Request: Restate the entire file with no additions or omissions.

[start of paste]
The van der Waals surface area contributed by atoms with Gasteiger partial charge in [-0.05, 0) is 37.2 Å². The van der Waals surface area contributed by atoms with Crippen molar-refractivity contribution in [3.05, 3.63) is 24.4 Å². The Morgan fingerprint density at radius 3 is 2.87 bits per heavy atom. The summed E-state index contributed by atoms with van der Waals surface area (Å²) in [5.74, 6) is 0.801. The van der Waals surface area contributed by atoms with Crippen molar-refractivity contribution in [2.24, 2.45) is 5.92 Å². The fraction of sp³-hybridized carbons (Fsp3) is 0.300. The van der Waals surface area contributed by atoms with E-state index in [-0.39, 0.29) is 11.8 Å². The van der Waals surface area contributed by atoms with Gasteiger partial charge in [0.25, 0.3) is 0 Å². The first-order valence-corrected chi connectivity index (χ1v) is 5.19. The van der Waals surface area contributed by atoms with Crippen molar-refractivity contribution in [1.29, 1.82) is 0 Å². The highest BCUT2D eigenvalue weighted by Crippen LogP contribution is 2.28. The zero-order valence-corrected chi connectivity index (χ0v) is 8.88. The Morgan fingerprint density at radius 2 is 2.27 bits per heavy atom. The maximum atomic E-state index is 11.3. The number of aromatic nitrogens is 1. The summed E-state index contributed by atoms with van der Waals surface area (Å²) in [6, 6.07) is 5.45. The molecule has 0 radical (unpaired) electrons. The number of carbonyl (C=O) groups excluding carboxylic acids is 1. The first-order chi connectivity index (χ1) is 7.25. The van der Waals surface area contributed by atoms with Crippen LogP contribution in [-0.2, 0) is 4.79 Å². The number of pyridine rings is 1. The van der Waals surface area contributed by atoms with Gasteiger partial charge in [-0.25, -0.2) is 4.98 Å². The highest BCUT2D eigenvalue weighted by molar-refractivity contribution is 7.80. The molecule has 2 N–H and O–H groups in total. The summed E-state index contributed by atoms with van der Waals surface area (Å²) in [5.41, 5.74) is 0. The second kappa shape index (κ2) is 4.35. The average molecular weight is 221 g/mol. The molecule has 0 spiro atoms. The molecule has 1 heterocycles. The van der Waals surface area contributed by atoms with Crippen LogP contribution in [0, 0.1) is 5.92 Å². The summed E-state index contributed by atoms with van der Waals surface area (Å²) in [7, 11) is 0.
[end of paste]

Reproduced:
The van der Waals surface area contributed by atoms with Gasteiger partial charge in [-0.05, 0) is 37.2 Å². The van der Waals surface area contributed by atoms with Crippen molar-refractivity contribution in [3.05, 3.63) is 24.4 Å². The Morgan fingerprint density at radius 3 is 2.87 bits per heavy atom. The summed E-state index contributed by atoms with van der Waals surface area (Å²) in [5.74, 6) is 0.801. The van der Waals surface area contributed by atoms with Crippen molar-refractivity contribution in [2.24, 2.45) is 5.92 Å². The fraction of sp³-hybridized carbons (Fsp3) is 0.300. The van der Waals surface area contributed by atoms with E-state index in [-0.39, 0.29) is 11.8 Å². The van der Waals surface area contributed by atoms with Gasteiger partial charge in [0.25, 0.3) is 0 Å². The first-order valence-corrected chi connectivity index (χ1v) is 5.19. The van der Waals surface area contributed by atoms with Crippen molar-refractivity contribution in [1.29, 1.82) is 0 Å². The highest BCUT2D eigenvalue weighted by Crippen LogP contribution is 2.28. The zero-order valence-corrected chi connectivity index (χ0v) is 8.88. The Morgan fingerprint density at radius 2 is 2.27 bits per heavy atom. The maximum atomic E-state index is 11.3. The number of aromatic nitrogens is 1. The summed E-state index contributed by atoms with van der Waals surface area (Å²) in [6, 6.07) is 5.45. The molecule has 0 radical (unpaired) electrons. The number of carbonyl (C=O) groups excluding carboxylic acids is 1. The first-order chi connectivity index (χ1) is 7.25. The van der Waals surface area contributed by atoms with Crippen LogP contribution in [-0.2, 0) is 4.79 Å². The number of pyridine rings is 1. The van der Waals surface area contributed by atoms with Gasteiger partial charge in [-0.25, -0.2) is 4.98 Å². The highest BCUT2D eigenvalue weighted by molar-refractivity contribution is 7.80. The molecule has 2 N–H and O–H groups in total. The summed E-state index contributed by atoms with van der Waals surface area (Å²) in [5.41, 5.74) is 0. The second kappa shape index (κ2) is 4.35. The average molecular weight is 221 g/mol. The molecule has 0 spiro atoms. The molecule has 1 heterocycles. The van der Waals surface area contributed by atoms with Crippen LogP contribution in [0, 0.1) is 5.92 Å². The summed E-state index contributed by atoms with van der Waals surface area (Å²) in [7, 11) is 0.